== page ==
Surveilance Approach

RequestinDirect

Newcomer
Dec 7, 2018
8
0
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Hi All, I had a directional gyro problem and asked for a surveilance approach which I received. I was given turn directions along with START-STOP instructions. Between the STOP and the next START instruction I was given what seem to be comments, "Holding left of course," and "Correcting left of course," for example. My question is, what was the proper action for me to respond with to these statements? They did not seem to be actual instructions to me. Eventually I was later given "1/2 rate standard turns" as an instructions. If I was still left of course and holding, did that mean I was close enough to course so that no immediate correction was needed? I was on a discreet frequency.

When I descended below the ceiling, I was about 2 miles off course and 45 degrees to the right of the localizer and runway centerline. Is this typical for a surveilance approach? I was very glad to break out and see the rabbit as we were getting low on fuel. I appreciate the work that was done for me to get me safely onto the runway.
Clear Skies,
Gomer
 

Genot

Trusted Contributor
Feb 7, 2010
534
10
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A Dark Dark Room
As should have been explained if no communication in 10 seconds execute the missed. On course/left of course/the Guants scored a field goal serves this purpose. Half standard rate is common on final no gyros. Makes the slight corrections easier. 2 miles off is horrendous. Like I'd be fucking ashamed.

Sounds like you got the worst ASR/PAR in the history of air traffic.
 

RequestinDirect

Newcomer
Dec 7, 2018
8
0
1
Hi Genot, Thanks for the information and for responding. It's good to get an ATC perspective. I was not given the caveat to go missed after 10 seconds of silence. I know your second sentence is a joke, but I don't know enough to understand what the joke is. I think it means the controller was just giving commentary, sort of like a hockey team announcer. I did think the deviation from the runway center line was bad. If it had been down to 200-300' I wouldn't have seen the runway in time.
Gomer
 

Genot

Trusted Contributor
Feb 7, 2010
534
10
18
A Dark Dark Room
I misspelled Giants as in the NFL team. Turn left on course, local sports score is.... just so long as its every 10 seconds.

Obviously during an ASR/PAR your critical instrument is the radio and as radios don't have indications that they're broken aside from silence, hence the 10 second requirement. Note its not required as frequently if in vmc as a practice approach. In actual it's a hard requirement.
 

TimShady

Senior Analyst
Mar 12, 2009
887
5
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Chicago
The position reports are meant to keep you updated on where you are relative to the final approach course. They are informational only and don’t require any action.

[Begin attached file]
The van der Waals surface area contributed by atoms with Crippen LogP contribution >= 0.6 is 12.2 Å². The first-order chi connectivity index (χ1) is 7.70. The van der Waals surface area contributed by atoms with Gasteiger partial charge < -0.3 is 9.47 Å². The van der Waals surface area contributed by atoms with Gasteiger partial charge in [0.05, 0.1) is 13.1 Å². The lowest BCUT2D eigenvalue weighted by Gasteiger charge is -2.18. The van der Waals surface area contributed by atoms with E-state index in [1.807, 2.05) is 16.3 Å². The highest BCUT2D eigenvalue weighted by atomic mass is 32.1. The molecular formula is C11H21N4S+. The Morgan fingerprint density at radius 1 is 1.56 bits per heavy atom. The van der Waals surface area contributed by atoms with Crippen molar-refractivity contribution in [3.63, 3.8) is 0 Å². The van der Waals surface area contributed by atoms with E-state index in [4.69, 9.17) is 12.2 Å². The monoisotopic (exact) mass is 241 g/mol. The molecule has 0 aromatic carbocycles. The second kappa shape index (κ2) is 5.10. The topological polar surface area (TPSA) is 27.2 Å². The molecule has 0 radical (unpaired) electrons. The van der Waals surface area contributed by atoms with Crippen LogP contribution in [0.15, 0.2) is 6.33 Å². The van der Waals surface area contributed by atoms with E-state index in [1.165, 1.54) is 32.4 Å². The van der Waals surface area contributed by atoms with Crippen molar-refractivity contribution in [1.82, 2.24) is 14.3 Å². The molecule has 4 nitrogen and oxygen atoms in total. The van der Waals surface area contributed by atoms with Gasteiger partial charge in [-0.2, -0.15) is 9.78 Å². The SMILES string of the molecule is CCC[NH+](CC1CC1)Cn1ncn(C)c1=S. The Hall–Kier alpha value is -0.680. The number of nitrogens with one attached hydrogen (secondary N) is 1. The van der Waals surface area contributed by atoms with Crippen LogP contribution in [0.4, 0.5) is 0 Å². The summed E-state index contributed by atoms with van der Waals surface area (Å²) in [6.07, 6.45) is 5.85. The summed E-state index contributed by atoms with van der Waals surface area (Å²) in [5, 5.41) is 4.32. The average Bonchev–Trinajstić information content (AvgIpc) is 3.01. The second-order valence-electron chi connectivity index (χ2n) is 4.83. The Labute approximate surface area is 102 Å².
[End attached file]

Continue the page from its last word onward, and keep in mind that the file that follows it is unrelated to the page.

The change to half standard rate as you get closer to the runway is meant for minor corrections as you should be more or less on course by that point.

A no-gyro surveillance approach from a controller perspective is based on “feel” as much as it is actually watching a clock to time the turns. They can be hit or miss and depend a lot on how much practice the controller has had recently.

When you say 2 miles off course do you mean 2 miles right or left of the runway? That doesn’t make sense that you ended up that far off. Your heading being off is understandable but you should have been a lot closer to the final approach course than that.
 

RequestinDirect

Newcomer
Dec 7, 2018
8
0
1
Hi Genot, Thanks. I understand the joke now...Anything to keep the mic open every 10 seconds. I repeated his instructions just so he knew I was hearing him each time in case my track did not reflect that. I think I'm not supposed to say anything.
Gomer
 

RequestinDirect

Newcomer
Dec 7, 2018
8
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1
Hi Tim, Thanks for your information. I was expecting to be lined up on the runway almost directly. I think I was at least 2 miles at a 45 degree angle from the runway approach lights. Part of my feeling this should be so is I had a friend who got caught in bad weather and went missed on his destination and alternate near his home base on the East side of MI. He flew to Selfridge AFB and had a PAR. He said they gave him both horizontal and vertical guidance right down to the runway. My friend said the guidance was excellent. It had gone really low that night. There were no repercussions. The controller was glad he made it down safely (so was my friend). I think he had to fill out a paper which didn't take much time. He had to wait for his wife to come pick him up anyway. I believe Selfridge AFB might have better radar for a PAR than most Class C airports. I believe the approach controllers also train regularly for the PAR.
Gomer